I spotted Kadivar's first when Ganji was talking about Rafsanjani's political record, and to be fair, the man was funny. Young men, mostly under 18, began approaching Kadivar one by one, quietly chatting for a few seconds and asking him for an autograph. By the end of the talk, the jailed cleric was smiling shyly at the warm reception the crowd was giving him. “You are embarrassing me,” he said as sheets of paper were put in his hand one after another by a grinning young man.
Meanwhile, I could not believe what I was hearing from the panelists. This was a truly open forum. The audience could not possibly pose tougher questions. Everything you can imagine was being asked: from the chain killings, Rafsanjani's personal wealth and corruption accusations, Iran-US relations, prospects for the reformists winding up in factional in-fighting, prospects of a coup attempt, the source of power of the Supreme Leadership, you name it.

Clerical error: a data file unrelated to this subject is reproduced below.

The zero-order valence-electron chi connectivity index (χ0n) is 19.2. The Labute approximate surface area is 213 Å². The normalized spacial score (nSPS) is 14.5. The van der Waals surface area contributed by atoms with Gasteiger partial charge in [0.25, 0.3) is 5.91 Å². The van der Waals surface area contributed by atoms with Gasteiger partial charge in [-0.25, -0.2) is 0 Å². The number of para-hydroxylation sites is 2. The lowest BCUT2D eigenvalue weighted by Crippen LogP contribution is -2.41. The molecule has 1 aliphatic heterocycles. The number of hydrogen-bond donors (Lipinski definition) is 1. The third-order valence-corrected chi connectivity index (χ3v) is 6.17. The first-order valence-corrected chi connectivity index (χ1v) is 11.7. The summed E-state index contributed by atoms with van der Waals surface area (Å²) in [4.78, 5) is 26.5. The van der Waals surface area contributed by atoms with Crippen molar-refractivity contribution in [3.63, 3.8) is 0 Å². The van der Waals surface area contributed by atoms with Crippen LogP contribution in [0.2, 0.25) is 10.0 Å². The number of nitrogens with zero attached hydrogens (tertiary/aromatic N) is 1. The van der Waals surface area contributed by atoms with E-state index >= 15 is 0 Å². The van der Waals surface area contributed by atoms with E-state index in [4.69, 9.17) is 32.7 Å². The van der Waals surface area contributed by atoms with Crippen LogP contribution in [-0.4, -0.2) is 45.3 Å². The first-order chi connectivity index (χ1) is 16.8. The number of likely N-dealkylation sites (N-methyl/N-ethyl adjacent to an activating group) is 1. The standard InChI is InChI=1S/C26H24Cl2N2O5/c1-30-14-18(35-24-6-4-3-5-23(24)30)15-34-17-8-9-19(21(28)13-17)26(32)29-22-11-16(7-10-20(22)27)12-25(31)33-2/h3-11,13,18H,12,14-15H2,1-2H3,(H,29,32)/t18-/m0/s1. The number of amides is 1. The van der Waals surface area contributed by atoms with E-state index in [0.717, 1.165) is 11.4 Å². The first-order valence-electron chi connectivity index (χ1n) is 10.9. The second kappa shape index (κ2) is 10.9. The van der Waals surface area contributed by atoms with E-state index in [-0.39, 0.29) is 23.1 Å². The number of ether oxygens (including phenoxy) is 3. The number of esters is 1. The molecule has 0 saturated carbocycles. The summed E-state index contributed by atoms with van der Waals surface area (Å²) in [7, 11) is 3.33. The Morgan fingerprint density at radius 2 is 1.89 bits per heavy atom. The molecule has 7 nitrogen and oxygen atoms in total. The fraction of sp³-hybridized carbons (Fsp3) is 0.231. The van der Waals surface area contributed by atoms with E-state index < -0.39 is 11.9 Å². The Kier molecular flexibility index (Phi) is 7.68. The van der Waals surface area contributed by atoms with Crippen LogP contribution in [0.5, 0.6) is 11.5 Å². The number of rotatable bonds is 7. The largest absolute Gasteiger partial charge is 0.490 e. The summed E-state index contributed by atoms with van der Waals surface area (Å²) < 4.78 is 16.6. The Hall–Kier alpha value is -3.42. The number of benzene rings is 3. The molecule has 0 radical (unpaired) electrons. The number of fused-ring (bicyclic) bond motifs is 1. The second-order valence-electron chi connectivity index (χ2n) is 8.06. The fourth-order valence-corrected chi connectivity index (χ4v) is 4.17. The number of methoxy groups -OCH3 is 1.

And all this in an incredibly tolerant atmosphere.
You could only imagine how a large crowd of mostly young, reform-minded individuals would feel about Atrianfar's defence of Rafsanjani's character. There were a few angry shouts from the crowd. But calm was restored when Ganji asked the audience not to breach the speaker's right to hold an opinion. Still, you could feel the tension. Actually, the tensest moment came when Jalaipour was answering a question about his own past record. A young Kurdish woman angrily accusaed him of involvement in ordering the execution of a number of Kurds during the war with Iraq.
It was amazing to see that the youth are not blindly following the new “reformist” figures. They want answers. Equally encouraging was seeing Jalaipour trying to respond. Perhaps not everyone was satisfied, but he was explaining himself, and that, in and of itself, is an amazing achievement. Anyone remember Iran in the early 80s? Could you imagine such a scenario taking place then?
Try to take in the wide shot: a group of reform-minded figures in Iranian politics, with varying ideologies, are talking completely candidly with thousands of people. Nothing is off limits. NOTHING. Not even the past failures of the panalists. In the front corner, a political prisoner is being approached by admiring people who want to shake his hand and to chat with him. I thought, Am I dreaming, or is this the new Iran? If it is the new Iran, how long will it last?